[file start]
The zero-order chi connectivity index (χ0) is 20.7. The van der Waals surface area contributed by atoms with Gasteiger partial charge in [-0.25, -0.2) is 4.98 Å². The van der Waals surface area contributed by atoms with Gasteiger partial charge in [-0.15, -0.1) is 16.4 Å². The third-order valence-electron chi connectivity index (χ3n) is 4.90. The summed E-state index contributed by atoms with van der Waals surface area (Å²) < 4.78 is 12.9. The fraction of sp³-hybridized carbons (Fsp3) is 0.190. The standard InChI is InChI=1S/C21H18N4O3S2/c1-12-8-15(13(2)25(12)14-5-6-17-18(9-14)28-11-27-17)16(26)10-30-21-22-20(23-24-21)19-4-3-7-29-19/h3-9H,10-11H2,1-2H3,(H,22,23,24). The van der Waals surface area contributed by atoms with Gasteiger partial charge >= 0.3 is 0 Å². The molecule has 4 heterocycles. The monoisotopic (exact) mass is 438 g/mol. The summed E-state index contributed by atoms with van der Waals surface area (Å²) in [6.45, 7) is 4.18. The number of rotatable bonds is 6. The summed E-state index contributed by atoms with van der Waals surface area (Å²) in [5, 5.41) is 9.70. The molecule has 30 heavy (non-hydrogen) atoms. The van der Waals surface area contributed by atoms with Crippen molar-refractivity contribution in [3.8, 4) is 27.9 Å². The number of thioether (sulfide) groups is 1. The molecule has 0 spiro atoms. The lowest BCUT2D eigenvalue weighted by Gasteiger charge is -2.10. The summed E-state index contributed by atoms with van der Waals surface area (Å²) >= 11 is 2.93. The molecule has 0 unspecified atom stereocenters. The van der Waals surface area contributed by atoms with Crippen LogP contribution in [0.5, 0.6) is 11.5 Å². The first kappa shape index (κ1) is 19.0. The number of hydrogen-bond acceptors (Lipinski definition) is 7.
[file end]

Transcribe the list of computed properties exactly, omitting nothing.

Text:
The zero-order chi connectivity index (χ0) is 20.7. The van der Waals surface area contributed by atoms with Gasteiger partial charge in [-0.25, -0.2) is 4.98 Å². The van der Waals surface area contributed by atoms with Gasteiger partial charge in [-0.15, -0.1) is 16.4 Å². The third-order valence-electron chi connectivity index (χ3n) is 4.90. The summed E-state index contributed by atoms with van der Waals surface area (Å²) < 4.78 is 12.9. The fraction of sp³-hybridized carbons (Fsp3) is 0.190. The standard InChI is InChI=1S/C21H18N4O3S2/c1-12-8-15(13(2)25(12)14-5-6-17-18(9-14)28-11-27-17)16(26)10-30-21-22-20(23-24-21)19-4-3-7-29-19/h3-9H,10-11H2,1-2H3,(H,22,23,24). The van der Waals surface area contributed by atoms with Gasteiger partial charge >= 0.3 is 0 Å². The molecule has 4 heterocycles. The monoisotopic (exact) mass is 438 g/mol. The summed E-state index contributed by atoms with van der Waals surface area (Å²) in [6.45, 7) is 4.18. The number of rotatable bonds is 6. The summed E-state index contributed by atoms with van der Waals surface area (Å²) in [5, 5.41) is 9.70. The molecule has 30 heavy (non-hydrogen) atoms. The van der Waals surface area contributed by atoms with Crippen molar-refractivity contribution in [3.8, 4) is 27.9 Å². The number of thioether (sulfide) groups is 1. The molecule has 0 spiro atoms. The lowest BCUT2D eigenvalue weighted by Gasteiger charge is -2.10. The summed E-state index contributed by atoms with van der Waals surface area (Å²) >= 11 is 2.93. The molecule has 0 unspecified atom stereocenters. The van der Waals surface area contributed by atoms with Crippen LogP contribution in [0.5, 0.6) is 11.5 Å². The first kappa shape index (κ1) is 19.0. The number of hydrogen-bond acceptors (Lipinski definition) is 7.